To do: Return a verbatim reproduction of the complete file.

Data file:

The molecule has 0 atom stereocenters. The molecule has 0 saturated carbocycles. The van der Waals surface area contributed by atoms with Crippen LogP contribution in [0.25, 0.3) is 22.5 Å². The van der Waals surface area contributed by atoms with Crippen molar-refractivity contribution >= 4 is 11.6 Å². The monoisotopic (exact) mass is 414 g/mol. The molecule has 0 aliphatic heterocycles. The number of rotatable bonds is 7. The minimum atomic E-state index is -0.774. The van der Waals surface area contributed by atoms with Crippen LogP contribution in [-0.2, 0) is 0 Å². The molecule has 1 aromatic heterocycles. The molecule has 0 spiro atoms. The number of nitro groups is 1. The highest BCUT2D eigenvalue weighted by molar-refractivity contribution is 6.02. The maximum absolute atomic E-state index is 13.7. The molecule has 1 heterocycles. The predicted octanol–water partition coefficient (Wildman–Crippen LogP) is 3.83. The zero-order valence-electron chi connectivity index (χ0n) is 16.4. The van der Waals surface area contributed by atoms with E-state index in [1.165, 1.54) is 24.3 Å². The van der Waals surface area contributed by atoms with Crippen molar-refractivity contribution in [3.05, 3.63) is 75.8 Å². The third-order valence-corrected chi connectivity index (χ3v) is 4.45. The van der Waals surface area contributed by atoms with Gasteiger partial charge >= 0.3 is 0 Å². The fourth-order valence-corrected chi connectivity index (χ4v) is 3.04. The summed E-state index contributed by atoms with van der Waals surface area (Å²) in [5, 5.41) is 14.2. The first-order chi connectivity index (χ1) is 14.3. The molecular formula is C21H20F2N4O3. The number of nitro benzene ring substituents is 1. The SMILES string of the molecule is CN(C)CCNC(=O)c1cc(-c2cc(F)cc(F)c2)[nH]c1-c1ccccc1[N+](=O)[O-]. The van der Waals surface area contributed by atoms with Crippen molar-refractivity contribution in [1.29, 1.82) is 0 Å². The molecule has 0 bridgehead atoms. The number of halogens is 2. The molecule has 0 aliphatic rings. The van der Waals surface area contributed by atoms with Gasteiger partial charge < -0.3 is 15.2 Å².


The molecule has 0 atom stereocenters. The molecule has 0 saturated carbocycles. The van der Waals surface area contributed by atoms with Crippen LogP contribution in [0.25, 0.3) is 22.5 Å². The van der Waals surface area contributed by atoms with Crippen molar-refractivity contribution >= 4 is 11.6 Å². The monoisotopic (exact) mass is 414 g/mol. The molecule has 0 aliphatic heterocycles. The number of rotatable bonds is 7. The minimum atomic E-state index is -0.774. The van der Waals surface area contributed by atoms with Crippen LogP contribution in [-0.2, 0) is 0 Å². The molecule has 1 aromatic heterocycles. The molecule has 0 spiro atoms. The number of nitro groups is 1. The highest BCUT2D eigenvalue weighted by molar-refractivity contribution is 6.02. The maximum absolute atomic E-state index is 13.7. The molecule has 1 heterocycles. The predicted octanol–water partition coefficient (Wildman–Crippen LogP) is 3.83. The zero-order valence-electron chi connectivity index (χ0n) is 16.4. The van der Waals surface area contributed by atoms with E-state index in [1.165, 1.54) is 24.3 Å². The van der Waals surface area contributed by atoms with Crippen molar-refractivity contribution in [3.05, 3.63) is 75.8 Å². The third-order valence-corrected chi connectivity index (χ3v) is 4.45. The van der Waals surface area contributed by atoms with Gasteiger partial charge >= 0.3 is 0 Å². The fourth-order valence-corrected chi connectivity index (χ4v) is 3.04. The summed E-state index contributed by atoms with van der Waals surface area (Å²) in [5, 5.41) is 14.2. The first-order chi connectivity index (χ1) is 14.3. The molecular formula is C21H20F2N4O3. The number of nitro benzene ring substituents is 1. The SMILES string of the molecule is CN(C)CCNC(=O)c1cc(-c2cc(F)cc(F)c2)[nH]c1-c1ccccc1[N+](=O)[O-]. The van der Waals surface area contributed by atoms with Crippen molar-refractivity contribution in [1.29, 1.82) is 0 Å². The molecule has 0 bridgehead atoms. The number of halogens is 2. The molecule has 0 aliphatic rings. The van der Waals surface area contributed by atoms with Gasteiger partial charge < -0.3 is 15.2 Å².